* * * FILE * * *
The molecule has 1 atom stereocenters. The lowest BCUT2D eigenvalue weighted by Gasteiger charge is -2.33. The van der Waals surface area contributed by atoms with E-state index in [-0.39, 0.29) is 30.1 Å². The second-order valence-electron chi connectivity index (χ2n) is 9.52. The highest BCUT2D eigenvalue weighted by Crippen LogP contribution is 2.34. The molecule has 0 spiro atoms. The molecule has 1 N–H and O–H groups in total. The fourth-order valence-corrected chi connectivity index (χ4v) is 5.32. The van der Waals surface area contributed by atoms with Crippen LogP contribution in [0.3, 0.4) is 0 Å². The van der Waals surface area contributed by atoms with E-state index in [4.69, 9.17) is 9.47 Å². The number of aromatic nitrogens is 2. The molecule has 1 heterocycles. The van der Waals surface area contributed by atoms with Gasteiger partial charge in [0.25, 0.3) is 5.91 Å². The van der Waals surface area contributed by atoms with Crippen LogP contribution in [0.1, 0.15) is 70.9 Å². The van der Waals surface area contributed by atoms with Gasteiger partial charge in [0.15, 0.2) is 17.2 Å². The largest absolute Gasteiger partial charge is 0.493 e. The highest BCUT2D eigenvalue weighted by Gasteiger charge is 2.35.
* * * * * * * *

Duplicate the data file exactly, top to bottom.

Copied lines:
The molecule has 1 atom stereocenters. The lowest BCUT2D eigenvalue weighted by Gasteiger charge is -2.33. The van der Waals surface area contributed by atoms with E-state index in [-0.39, 0.29) is 30.1 Å². The second-order valence-electron chi connectivity index (χ2n) is 9.52. The highest BCUT2D eigenvalue weighted by Crippen LogP contribution is 2.34. The molecule has 0 spiro atoms. The molecule has 1 N–H and O–H groups in total. The fourth-order valence-corrected chi connectivity index (χ4v) is 5.32. The van der Waals surface area contributed by atoms with Crippen LogP contribution in [0.3, 0.4) is 0 Å². The van der Waals surface area contributed by atoms with E-state index in [4.69, 9.17) is 9.47 Å². The number of aromatic nitrogens is 2. The molecule has 1 heterocycles. The van der Waals surface area contributed by atoms with Gasteiger partial charge in [0.25, 0.3) is 5.91 Å². The van der Waals surface area contributed by atoms with Crippen LogP contribution in [0.1, 0.15) is 70.9 Å². The van der Waals surface area contributed by atoms with Gasteiger partial charge in [0.15, 0.2) is 17.2 Å². The largest absolute Gasteiger partial charge is 0.493 e. The highest BCUT2D eigenvalue weighted by Gasteiger charge is 2.35.